The first step in considering the field of technology and innovation management (TIM) is to offer some very basic definitions to ensure that it is clear what is meant by the authors when certain terms such as ‘technology’ and ‘innovation’ are used. Over the last few years, these terms have been overused and in some cases abused. Because these terms are fashionable and have a positive connotation, they tend to be used somewhat less than sparingly. Consideration of technology often focuses on how science is different from engineered or technology-based products. Stokes (1997) considers the difference of understanding for the purpose of increasing knowledge (science) vs. understanding for the purpose of application or problem solving (technology). He suggests that it is possible to make a contribution to knowledge that offers no practical application. For example, Bohr’s model of the atom is important to our understanding of science, but it does not contribute to the development of products. Such a discovery is termed as basic science.

At the other extreme, some advances result in the development of product, but no increase in knowledge occurs; this is applied science or technology. An example is the development of the light bulb by Edison through experimentation with a huge number of materials, until he found one—tungsten—that performed satisfactorily.1 These two examples offer the extreme points of the spectrum. Technology does not need to increase knowledge, but must offer some applied benefits.2 Science involves an increase in knowledge or understanding, but does not need to offer applied benefits. In many cases, however, scientific discovery offers both advances in knowledge and one or more applied benefits. For example, the process of pasteurization offers both applied benefit and scientific understanding regarding the presence and existence of micro-organisms.3 Having given an initial consideration of what technology is, innovation is now defined. Innovation is considered here as anything that involves a change that is new or novel to the individual or organization involved.4 The critical idea here is new. Anything that is not new to the organization falls under the heading change management.5 Having considered the meaning of innovation and technology, we now consider the interaction of innovation and technology with management.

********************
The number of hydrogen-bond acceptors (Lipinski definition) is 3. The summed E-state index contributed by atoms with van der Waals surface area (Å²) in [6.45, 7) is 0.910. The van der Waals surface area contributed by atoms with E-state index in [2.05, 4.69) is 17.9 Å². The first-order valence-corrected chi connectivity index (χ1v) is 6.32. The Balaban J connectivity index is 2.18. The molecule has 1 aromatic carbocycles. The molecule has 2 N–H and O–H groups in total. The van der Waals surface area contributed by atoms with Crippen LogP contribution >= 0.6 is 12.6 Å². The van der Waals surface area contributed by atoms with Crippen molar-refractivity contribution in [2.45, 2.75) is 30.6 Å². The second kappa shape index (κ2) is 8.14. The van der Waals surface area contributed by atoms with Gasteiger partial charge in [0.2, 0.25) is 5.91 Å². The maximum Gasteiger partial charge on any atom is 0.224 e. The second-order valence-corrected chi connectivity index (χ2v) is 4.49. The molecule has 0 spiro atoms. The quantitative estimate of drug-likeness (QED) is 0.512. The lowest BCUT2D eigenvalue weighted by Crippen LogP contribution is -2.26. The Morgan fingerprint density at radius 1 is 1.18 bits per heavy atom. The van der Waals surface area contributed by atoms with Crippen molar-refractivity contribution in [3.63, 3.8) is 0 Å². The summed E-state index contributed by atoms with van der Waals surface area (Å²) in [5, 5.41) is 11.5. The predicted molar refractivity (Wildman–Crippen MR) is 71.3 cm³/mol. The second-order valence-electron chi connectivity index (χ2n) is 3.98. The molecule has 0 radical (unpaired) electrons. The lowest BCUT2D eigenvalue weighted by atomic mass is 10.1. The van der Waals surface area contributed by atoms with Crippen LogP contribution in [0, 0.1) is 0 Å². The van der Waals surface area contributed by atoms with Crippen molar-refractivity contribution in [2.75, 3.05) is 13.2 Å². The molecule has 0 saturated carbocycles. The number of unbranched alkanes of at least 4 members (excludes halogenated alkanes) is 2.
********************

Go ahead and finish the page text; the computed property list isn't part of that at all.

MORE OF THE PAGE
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Table of Contents
Foreword
Steve Walsh
Acknowledgment
Chapter 1
Robert S. Friedman, Desiree M. Roberts, Jonathan D. Linton
This book differs from other academic works on the management of technology and innovation because it focuses on the seminal research of the field.... Sample PDF
Introduction to the Field of Technology Innovation Management
$37.50
Chapter 2
R&D Process Models  (pages 31-54)
Robert S. Friedman, Desiree M. Roberts, Jonathan D. Linton
This chapter on research and development processes and models begins with a section concerning the economics and finance of R&D. Liberatore and... Sample PDF
R&D Process Models
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Chapter 3
Robert S. Friedman, Desiree M. Roberts, Jonathan D. Linton
This chapter on innovative practice supporting technological development has several thematic overlays that show some consistency in terms of... Sample PDF